I know what you’re referring to, and I’ve never got someone to fight my battles in the past, but we’ve covered all that already.

            As for my blog, I am officially taking it out of commission next week.

          4. So please will you answer the question.

            The question of the settlers & their relationship to the State is quite complicated. Clearly, the radical settlers do not respect the secular State of Israel & propose to replace it with a theocratic/halachic Jewish kingdom of some sort. I think they are very dangerous people. But if I thought that my calling them a “traitor” would cause others to target them for violent attack or murder, I would think long & hard about it. I largely don’t think in terms of people being traitors whoever they might be. Too many people whose politics I admire have been called traitor (as have I myself) for this epithet to carry much weight.

            You & I both know that Seth Freedman wrote a CiF column attempting to savage me due to conversations you had with him. I had previously never exchanged a cross word with him. In fact, the opposite was the case. I held him in quite high regard. No longer. Personally, I think what you did is cowardly & passive aggressive. You helped poison my relationship w. him though of course he was a willing participant & had just as much responsibility (more actually since he wrote the column) as you.

          5. It’s strange that you didn’t write, “Because there are no Israelis attempting to kill Neve Gordon, so it’s a moot point,” but not surprising.

            Re. Seth – As I explained at the time, I used to give him ideas of things to write about (less so now); he thought it was an interesting topic. That does not equate to getting someone else to fight my battles.

          6. Do you think after the bombing attack on Zeev Sternhell, who, like Neve. is a distinguished university professor adamantly opposed to the Occupation, that I can in good conscience say that no Israeli settler would want to kill Neve Gordon? Honestly, you’re clearly an intelligent person. Did you not read the reference I made to Sternhell in a comment I published yesterday? Did you not think that there might be a connection & similarities bet. these 2 individuals? Personally, I think that any well known anti Occupation activist in Israel under the right circumstances could be a victim of extreme violence.

            You can say what you want about Seth’s attack on me. The truth is that you & I had had a very contentious exchange around that time & the next thing I know someone w. whom I had had a very positive relationship was excoriating me in the Guardian, a paper where I too publish. He is your best friend. Either he took this task on because you were angry at me or because he was angry on yr behalf. That column was payback of some sort for one of you or the other.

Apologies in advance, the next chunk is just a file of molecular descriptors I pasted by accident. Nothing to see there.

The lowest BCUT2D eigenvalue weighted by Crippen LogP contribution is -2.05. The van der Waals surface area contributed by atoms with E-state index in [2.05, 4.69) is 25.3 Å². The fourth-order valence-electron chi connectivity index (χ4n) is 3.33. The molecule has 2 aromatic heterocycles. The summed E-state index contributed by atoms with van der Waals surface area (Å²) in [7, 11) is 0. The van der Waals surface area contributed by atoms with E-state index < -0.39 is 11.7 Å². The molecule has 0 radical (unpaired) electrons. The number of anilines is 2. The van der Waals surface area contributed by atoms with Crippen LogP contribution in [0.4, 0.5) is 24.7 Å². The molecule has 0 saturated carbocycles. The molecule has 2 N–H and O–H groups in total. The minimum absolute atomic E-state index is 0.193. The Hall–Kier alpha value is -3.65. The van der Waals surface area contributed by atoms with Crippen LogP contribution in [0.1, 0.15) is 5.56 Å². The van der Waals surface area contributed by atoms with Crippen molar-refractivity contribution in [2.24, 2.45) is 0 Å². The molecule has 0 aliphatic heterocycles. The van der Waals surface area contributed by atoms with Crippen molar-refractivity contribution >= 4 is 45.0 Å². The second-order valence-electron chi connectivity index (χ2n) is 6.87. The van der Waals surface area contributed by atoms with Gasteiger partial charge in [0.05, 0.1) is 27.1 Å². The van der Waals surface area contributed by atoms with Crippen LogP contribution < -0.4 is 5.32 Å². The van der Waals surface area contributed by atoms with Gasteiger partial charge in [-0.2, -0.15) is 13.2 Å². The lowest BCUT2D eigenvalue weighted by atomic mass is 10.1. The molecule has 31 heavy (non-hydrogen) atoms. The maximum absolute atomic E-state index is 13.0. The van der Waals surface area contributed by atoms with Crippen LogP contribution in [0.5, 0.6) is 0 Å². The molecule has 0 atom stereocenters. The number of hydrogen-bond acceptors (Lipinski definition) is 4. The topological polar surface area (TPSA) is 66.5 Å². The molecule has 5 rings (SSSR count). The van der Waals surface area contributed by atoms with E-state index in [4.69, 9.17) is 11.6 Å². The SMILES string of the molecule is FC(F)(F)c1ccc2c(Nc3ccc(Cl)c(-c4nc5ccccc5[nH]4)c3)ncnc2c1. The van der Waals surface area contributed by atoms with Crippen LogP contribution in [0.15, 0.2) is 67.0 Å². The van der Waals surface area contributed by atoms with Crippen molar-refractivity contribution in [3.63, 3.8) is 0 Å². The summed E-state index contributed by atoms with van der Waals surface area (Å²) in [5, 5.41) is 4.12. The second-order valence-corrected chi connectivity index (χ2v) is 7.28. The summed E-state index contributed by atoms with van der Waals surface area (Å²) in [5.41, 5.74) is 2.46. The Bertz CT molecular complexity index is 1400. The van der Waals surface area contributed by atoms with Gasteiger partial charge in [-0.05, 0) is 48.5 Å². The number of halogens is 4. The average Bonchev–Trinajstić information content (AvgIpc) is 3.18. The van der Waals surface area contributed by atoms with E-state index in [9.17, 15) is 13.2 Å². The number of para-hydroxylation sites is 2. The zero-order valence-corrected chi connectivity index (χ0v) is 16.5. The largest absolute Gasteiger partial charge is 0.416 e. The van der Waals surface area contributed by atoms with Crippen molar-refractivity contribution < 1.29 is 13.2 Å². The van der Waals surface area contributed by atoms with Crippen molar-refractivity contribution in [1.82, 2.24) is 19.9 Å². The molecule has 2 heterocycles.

3. Prof. Shlomo Sand of Tel Aviv University has published a scathing attack on Pres. Carmi’s rhetoric in Yediot Achronot (Hebrew only). In it, he reveals that Carmi called Ben Gurion University:

    …A Zionist institution which realizes the vision of David Ben Gurion on a daily basis advancing the development of the Negev and the State of Israel.

    Doesn’t her comment make Gordon’s point that BG and other universities are complicit in the oppression of the Palestinians?

  4. A university president does not actually have academic freedom. That is a privilege reserved for tenured professors– the idea that saying what you what, publishing what you want, researching what you want cannot result in a loss of a job.

    She does have the freedom of speech that Israel grants citizens under the law, but intemperate speech that interferes with ones ability to perform a job is grounds for being fired.

    Karmi’s role, as an administrator, is to defend her university and her professors. By publicaly calling out Gordon, she is creating a hostile environment for him at his place of work and encouraging his colleagues to think of him as the reason they can’t get funding.

  5. I don’t see a problem with an institution being Zionist. This has indeed nothing to do with the subjects themselves or individual students, but the institution’s recognised character and support. Similarly there are many schools associated with other religions and beliefs (e.g. countless catholic universities) around the world. Being Zionist is not a dirty word.

    1. This has indeed nothing to do with the subjects themselves

      Of course it has everything to do with the subjects themselves. Acc. to Rivka Carmi, political science at BGU cannot include certain subjects deemed taboo by some imaginary Zionist consensus. Like Communist science this is called Zionist [political] science. And the latter will be just as disastrous as the former was for real science.

      there are many schools associated with other religions and beliefs

      I’m not sure what you mean about schools associated with “beliefs” as I can’t think of any. But I wonder whether you’re equating Zionism w. a “religion.” If so, that’s an interesting & suggestive idea. Chilling, but suggestive nonetheless.

      I remind you that BGU is a public university within the state of Israel. It is supposed to represent the nation, not an ideology. Unless you wish to say that Israel & ZIonism are the same thing, which they patently are not or at least should not be. I studied several yrs at the Hebrew Univ. & have followed university life in Israel for many yrs. & I have never heard them called “Zionist.” That’s really a new one on me. And if that is what BGU’s president wishes her school to be then it is a new low in Israeli academic life.

      1. If we agree that the principles of Zionism are as declared by the 28th Zionist Congress meeting in Jerusalem 1968 (adopted as aims of Zionism today), then these are: